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Anton Chuvakin, an analyst with Gartner, identified the initial incident detection and response processes an organization needs starting out. Above all, IT teams need to have a security incident response process and, ideally, at least a part-time incident detection and response coordinator. Teams that have any form of detection in place will receive alerts and must have an alert triage process.
Chuvakin said while automation can ease the burden, it doesn't do all the work. Likewise, even managed security service providers, which use a joint triage approach, still require customers to review and act upon many alerts.
According to Chuvakin, any list of first steps should include incident detection content tuning and a lightweight use case management process, which can include setting a baseline for certain users or blocking certain rules on a server.
Additionally, he said teams should plan for lightweight threat assessment, gaining insight on the nature of threats and conducting threat intelligence. Especially in less mature incident response efforts, good reporting and metrics are also needed to justify security measures to business leaders.
Read more of Chuvakin's advice about incident detection and response.
Adding security to packet capture
Drew Conry-Murray, writing in Packet Pushers, looked into ExtraHop's launch of Reveal(x), the vendor's first security release. The new anomaly detection software spots unusual behavior with the help of the company's cloud-based machine learning engine, Conry-Murray said, highlighting such activities as privilege escalation or potential data exfiltration efforts.
The software assembles metadata from different packets, analyzing Layer 2 to Layer 7. Reveal(x) also plots the relationship between clients and network devices to trace potentially troublesome activity.
Conry-Murray said ExtraHop anticipated many users might hesitate about sending their internal data to the cloud for processing. To overcome those fears, the company engineered Reveal(x) so only summary metrics are transmitted; no personally identifiable information or customer data is sent.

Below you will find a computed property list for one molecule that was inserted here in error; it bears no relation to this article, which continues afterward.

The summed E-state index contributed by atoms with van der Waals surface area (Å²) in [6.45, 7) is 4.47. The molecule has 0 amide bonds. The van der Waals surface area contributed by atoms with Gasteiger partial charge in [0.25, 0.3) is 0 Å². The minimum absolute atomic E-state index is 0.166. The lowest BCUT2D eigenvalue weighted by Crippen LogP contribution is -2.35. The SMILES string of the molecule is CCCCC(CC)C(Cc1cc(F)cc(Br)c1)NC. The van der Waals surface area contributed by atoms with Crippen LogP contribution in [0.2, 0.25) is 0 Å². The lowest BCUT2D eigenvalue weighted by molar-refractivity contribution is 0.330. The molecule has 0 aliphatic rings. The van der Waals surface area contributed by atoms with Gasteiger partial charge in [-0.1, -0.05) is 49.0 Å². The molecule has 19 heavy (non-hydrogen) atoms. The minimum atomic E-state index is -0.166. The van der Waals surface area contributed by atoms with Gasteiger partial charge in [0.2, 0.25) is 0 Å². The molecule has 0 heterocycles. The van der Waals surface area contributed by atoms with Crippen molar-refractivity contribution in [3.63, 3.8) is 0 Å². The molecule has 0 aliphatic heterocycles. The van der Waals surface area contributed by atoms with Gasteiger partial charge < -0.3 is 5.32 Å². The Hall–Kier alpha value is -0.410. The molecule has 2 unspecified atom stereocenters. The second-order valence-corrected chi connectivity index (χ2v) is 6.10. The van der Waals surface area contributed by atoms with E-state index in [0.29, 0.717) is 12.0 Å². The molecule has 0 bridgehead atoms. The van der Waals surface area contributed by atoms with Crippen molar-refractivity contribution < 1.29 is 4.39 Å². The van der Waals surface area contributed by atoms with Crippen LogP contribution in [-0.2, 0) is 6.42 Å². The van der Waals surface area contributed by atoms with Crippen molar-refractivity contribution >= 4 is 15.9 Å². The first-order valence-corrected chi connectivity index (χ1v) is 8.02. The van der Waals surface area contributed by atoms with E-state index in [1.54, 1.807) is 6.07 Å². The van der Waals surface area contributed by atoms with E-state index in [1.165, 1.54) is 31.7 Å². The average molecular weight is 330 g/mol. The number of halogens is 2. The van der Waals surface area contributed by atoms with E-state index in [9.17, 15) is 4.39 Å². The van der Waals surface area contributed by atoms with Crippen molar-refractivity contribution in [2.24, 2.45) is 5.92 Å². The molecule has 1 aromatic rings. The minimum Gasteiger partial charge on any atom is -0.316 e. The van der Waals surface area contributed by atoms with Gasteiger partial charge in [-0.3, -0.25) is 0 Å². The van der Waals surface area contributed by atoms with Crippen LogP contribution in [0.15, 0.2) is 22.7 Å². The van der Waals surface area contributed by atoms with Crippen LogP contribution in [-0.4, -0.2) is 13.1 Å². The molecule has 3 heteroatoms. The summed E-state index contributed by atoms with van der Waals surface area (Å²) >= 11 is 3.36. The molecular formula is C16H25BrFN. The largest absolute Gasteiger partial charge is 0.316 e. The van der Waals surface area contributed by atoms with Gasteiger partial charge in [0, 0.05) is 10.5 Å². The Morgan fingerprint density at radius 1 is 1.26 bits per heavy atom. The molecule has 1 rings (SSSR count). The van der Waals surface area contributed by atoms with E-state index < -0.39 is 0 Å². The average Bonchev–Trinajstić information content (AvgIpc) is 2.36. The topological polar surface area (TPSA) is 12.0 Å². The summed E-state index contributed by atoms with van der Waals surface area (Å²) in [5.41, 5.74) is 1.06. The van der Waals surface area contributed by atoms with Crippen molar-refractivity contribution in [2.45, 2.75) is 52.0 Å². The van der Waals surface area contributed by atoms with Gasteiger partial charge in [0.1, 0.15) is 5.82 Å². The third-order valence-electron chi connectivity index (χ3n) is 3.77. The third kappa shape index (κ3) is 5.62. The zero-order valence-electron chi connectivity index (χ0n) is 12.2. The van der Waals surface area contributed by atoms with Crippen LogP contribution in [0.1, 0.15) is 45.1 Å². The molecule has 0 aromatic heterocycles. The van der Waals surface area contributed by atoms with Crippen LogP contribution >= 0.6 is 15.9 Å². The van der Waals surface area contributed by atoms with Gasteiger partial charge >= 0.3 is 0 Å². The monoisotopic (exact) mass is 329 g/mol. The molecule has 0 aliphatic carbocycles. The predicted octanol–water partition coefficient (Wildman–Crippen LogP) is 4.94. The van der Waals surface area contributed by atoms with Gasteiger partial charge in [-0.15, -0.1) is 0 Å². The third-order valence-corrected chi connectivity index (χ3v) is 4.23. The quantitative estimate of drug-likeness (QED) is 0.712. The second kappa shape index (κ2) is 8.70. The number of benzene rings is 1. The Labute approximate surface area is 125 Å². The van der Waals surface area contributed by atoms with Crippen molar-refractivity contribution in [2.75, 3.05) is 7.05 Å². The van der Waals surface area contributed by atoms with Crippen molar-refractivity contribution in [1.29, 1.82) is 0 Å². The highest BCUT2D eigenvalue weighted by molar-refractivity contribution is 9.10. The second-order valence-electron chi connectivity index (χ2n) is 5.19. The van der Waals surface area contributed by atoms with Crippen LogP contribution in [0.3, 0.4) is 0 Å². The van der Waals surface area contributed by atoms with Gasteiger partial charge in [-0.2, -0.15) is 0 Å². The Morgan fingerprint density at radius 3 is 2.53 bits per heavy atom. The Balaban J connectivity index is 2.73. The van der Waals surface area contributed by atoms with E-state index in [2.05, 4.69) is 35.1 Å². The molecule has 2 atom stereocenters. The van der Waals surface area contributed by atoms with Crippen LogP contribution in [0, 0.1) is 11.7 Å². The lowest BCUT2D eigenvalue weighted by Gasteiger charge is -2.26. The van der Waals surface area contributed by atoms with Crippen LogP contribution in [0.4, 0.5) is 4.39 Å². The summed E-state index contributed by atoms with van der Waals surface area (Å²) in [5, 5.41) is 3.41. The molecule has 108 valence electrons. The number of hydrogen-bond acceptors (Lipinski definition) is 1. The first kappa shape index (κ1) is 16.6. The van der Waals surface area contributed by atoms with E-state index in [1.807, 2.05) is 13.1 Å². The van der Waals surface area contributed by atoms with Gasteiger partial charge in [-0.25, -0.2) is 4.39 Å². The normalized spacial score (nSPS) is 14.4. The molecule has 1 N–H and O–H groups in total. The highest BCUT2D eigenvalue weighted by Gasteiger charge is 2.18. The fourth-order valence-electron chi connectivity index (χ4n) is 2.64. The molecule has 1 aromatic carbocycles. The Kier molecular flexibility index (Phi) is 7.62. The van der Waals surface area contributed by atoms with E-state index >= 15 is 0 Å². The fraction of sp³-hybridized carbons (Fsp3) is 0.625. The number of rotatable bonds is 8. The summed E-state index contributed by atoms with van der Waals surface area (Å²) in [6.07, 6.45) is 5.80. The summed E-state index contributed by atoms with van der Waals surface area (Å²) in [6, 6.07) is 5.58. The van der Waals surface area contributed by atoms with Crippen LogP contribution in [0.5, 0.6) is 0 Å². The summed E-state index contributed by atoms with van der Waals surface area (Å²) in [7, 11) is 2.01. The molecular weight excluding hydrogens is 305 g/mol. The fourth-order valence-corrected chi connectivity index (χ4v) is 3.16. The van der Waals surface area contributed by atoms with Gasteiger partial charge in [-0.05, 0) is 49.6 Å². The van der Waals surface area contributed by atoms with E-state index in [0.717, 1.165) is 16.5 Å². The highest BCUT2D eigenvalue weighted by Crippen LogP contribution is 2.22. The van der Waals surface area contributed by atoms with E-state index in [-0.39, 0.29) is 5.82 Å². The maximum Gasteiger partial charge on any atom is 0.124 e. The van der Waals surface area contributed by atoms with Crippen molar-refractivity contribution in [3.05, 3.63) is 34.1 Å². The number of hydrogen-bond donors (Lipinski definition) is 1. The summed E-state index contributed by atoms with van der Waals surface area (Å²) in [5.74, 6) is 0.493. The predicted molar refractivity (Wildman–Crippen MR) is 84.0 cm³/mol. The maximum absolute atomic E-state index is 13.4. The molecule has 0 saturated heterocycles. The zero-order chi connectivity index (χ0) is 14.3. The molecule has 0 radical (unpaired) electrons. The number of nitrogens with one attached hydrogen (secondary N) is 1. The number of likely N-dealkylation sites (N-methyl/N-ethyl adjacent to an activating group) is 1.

Additionally, he said transmissions undergo end-to-end encryption, and data is never comingled between customers, with each client receiving a dedicated stack.
Dig deeper into Conry-Murray's thoughts on ExtraHop's new security software.
How do EVPN and VPLS compare?
Ivan Pepelnjak, blogging in ipSpace, said he sees no similarity between Ethernet VPN (EVPN) and virtual private LAN service (VPLS), other than the fact that both systems focus on addressing the same problem.
VPLS, he said, did not evolve from a wire-focused service to an endpoint-focused system, such as MPLS VPN. By contrast, EVPN is more similar to MPLS VPN, using IP addresses, MAC addresses and IP prefixes to identify endpoints.
Pepelnjak said EVPN resolved a number of problems, such as localizing dynamic MAC learning, combining Layer 2 and Layer 3 forwarding information, and supporting host IP addresses and external prefixes.
In contrast to the complexities of using multihoming at the VPLS edge, EVPN has built-in support for edge multihoming using Ethernet Segment Identifiers (ESI). The standard also uses ESIs to enable load balancing, allowing vendors like Juniper to eliminate multichassis link aggregation clusters at the network edge.
Explore more of Pepelnjak's analysis of EVPN and VPLS.